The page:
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An Irish face always looks like
it’s been told two very important pieces of information, at the same time.
At one shoulder, somebody has just run up and said,
‘You’ve just won a hundred million thousand pounds and loads of stuff.’
And at the other shoulder, somebody just whispered in their ear,
‘But you only have three minutes to live.’


We all agree that when reading tales there is the idea that it is possible to observe many nationalities in them and their characters. Since they are folk tales the stories are also passed on from generation to generation.

Have you ever thought that folk tales can shape the world outlook of a child? Let’s examine what lessons fairy tales can teach your children.


English tales will teach your child to be independent and to appreciate material valuables. The heroes who “made themselves who they are now by themselves” are relatable for English-speaking cultures. The typical plot is that the adventures of the main character are rewarded by material valuables and this makes them happy.

The heroes of Italian tales are more often actors, singers, and the people who are the center of attention. The plot is usually realistic (sometimes too much), and very often tales end with the death of the main character. It is considered that such tales will teach a child not to be afraid of death and to observe the world around without rose-colored glasses.

German tales will teach children to value home and family as a lot of attention is paid to the “atmosphere at home”. It is also easy to see that the original version of “The Bremen Town Musicians” by The Grimm Brothers differs a lot from the version of the modern movie where travelling musicians capture the small robbers’ house in the forest and stay to live there.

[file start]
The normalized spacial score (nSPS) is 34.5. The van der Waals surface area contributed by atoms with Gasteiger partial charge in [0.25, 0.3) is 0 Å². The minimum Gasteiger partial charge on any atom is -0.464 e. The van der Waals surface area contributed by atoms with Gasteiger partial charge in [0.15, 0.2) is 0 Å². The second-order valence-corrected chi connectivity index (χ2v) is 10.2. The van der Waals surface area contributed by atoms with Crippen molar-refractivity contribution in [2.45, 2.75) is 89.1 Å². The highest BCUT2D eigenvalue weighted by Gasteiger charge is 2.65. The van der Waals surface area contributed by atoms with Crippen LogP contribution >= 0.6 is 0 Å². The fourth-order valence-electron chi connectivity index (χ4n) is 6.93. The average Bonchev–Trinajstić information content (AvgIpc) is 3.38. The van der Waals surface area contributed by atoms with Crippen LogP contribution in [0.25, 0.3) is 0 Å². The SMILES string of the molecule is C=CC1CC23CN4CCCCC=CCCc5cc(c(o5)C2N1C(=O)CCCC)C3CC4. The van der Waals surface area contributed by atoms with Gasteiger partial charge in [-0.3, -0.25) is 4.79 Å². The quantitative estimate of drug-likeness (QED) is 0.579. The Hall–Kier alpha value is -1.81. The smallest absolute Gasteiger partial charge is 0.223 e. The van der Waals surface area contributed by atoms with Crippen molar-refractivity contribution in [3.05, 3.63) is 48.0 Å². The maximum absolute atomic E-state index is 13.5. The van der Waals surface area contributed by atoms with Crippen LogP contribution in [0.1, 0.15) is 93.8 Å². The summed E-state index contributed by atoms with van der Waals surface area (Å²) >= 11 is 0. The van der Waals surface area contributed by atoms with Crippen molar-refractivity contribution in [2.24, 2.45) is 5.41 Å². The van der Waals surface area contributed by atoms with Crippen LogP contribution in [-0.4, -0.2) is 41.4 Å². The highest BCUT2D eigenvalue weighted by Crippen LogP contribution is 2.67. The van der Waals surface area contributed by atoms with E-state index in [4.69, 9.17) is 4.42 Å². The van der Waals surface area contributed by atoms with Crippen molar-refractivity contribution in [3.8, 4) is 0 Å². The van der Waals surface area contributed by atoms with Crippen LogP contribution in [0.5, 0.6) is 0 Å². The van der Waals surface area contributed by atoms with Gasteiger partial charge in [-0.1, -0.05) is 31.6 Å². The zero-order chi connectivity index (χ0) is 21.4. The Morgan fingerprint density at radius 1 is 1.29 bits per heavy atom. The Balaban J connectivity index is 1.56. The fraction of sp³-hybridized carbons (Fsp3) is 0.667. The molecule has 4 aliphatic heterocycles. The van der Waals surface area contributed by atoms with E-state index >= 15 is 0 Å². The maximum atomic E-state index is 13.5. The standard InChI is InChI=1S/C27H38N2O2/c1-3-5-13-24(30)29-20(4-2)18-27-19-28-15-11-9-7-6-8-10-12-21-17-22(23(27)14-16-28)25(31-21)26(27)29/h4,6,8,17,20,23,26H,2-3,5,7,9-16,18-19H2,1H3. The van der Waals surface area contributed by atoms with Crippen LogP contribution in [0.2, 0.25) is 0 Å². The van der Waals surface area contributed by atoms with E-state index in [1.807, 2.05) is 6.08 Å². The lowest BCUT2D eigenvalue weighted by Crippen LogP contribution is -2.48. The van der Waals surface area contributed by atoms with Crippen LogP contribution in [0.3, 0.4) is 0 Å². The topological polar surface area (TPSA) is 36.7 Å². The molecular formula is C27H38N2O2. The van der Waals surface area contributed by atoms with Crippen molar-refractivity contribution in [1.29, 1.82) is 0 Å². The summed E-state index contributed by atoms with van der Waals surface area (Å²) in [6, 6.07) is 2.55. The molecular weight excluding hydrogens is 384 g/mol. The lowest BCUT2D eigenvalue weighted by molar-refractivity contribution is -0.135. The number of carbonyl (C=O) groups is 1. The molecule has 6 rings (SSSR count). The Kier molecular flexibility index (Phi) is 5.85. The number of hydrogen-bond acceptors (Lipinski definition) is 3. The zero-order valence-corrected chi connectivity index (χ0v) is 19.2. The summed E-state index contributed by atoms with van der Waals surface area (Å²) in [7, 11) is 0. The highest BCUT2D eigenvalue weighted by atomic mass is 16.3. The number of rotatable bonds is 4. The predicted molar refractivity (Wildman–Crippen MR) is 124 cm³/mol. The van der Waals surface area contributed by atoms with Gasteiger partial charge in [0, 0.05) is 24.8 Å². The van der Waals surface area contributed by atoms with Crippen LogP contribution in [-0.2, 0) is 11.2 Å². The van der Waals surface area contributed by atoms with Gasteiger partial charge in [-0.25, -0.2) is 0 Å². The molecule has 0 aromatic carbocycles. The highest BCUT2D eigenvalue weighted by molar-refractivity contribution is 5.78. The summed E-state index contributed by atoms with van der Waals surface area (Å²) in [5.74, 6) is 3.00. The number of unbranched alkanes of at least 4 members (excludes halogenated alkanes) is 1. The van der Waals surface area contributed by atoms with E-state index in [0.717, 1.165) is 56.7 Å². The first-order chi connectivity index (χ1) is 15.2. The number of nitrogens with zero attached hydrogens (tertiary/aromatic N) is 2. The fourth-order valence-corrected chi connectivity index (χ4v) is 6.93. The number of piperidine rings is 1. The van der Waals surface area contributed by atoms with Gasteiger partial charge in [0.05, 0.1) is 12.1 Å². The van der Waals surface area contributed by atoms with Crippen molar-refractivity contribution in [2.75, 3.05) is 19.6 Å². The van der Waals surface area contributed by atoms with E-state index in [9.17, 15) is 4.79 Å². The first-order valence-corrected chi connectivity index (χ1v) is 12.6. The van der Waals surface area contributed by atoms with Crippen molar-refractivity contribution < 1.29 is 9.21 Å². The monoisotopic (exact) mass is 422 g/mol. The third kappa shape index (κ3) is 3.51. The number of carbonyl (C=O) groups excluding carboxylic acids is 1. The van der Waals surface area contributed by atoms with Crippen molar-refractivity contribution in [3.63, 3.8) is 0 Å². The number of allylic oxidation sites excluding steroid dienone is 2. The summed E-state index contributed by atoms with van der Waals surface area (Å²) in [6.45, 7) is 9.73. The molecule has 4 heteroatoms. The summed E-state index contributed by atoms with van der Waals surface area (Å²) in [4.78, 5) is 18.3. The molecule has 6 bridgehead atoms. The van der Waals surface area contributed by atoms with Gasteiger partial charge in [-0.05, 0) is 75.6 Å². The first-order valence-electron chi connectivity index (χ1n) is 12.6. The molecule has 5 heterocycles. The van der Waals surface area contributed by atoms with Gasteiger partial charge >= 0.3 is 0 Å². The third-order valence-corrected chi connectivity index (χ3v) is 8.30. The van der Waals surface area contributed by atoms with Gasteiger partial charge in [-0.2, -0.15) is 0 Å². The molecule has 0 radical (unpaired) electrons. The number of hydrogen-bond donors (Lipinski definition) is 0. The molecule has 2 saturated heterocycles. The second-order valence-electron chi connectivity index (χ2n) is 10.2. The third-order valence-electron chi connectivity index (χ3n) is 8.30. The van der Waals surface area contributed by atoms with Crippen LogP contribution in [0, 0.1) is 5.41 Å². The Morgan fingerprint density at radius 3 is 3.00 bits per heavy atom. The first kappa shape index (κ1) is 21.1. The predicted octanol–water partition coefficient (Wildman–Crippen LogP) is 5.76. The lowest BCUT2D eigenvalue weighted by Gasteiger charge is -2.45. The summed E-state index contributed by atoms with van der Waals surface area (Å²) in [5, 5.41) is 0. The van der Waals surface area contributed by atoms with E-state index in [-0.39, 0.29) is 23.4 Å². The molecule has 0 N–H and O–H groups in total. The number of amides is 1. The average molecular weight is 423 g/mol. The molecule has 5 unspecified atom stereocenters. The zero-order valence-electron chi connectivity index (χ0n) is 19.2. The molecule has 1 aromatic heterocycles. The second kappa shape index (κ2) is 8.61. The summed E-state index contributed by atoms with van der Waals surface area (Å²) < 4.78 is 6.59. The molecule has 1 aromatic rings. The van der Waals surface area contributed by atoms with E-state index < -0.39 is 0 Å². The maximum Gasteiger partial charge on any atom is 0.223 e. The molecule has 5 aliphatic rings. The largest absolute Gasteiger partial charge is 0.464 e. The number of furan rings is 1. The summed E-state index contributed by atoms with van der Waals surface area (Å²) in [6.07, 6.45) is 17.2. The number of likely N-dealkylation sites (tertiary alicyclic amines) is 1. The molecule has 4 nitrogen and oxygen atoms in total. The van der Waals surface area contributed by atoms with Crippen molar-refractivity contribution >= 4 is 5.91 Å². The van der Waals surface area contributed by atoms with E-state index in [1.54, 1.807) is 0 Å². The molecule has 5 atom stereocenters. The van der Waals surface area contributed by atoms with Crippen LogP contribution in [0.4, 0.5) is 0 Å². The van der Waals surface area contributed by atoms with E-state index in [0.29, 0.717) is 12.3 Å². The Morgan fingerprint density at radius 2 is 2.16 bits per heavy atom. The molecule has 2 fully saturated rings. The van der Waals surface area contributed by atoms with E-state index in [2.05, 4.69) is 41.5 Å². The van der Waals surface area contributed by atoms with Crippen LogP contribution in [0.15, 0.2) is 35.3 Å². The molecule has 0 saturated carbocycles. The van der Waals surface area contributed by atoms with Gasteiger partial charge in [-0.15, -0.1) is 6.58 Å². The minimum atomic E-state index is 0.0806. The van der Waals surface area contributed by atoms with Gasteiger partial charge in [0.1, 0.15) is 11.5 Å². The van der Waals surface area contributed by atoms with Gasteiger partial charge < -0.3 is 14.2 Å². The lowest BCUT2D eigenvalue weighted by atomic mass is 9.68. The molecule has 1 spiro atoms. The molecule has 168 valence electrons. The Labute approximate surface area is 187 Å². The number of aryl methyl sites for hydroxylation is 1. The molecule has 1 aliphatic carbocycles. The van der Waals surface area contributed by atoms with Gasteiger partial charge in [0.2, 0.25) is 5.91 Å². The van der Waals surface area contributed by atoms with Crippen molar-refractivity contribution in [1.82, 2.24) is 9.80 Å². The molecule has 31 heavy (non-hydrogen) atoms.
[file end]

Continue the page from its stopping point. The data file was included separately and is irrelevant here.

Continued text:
A bright and mysterious world of things and countless treasures of Asian tales will teach a child to be happy “here and now”. The main character does not use a lot of effort to achieve something. The treasure, as a rule, comes from out of the blue to the character at the beginning of the tale. At the same time the hero does not take everything except the amount that he needs to be happy. The plots make a kid think that it is better to be content with less and to be happy about the things you have.

The French folk tales and characters search for love in plots that end with wedding days.

The Russian tales will tell that good always conquers evil. These folk characters search for things that benefit not just themselves, but others as well. The motives of mutual benefits are visible.


It is clear that folktales help to understand the culture of your own country as well as other cultures in a better way. At the same time grown-ups should keep in mind behavioral stereotypes. For example, there is an opinion that Western people consider Russia to be an impudent nation, and that Russians think Western people behave themselves as if they are strangers even to their relatives.

The Frenchmen see the Englishmen as being small-minded, ill mannered, absurd, and that they don’t know the way to dress, while German people have a lower cultural level from their point of view.

The Englishmen think that the Frenchmen are too excitable, the Germans are too serious and always tease everyone; the Italians are too emotional, the Spanish are cruel to animals, the Russians are too gloomy and all the Asian nations are cunning and dangerous.


You should understand that a child absorbs information like a sponge. I will allow myself to remind you that if you want a kid to take the right or necessary lesson from a tale from your point of view, you should discuss with then both the positive and negative sides of the characters, ask them the way they would have acted in every situation, and that it is better to not generalize people into one category.


Because one who is happy is one who is free from stereotypes!

Psychologist Valentina Shapovalova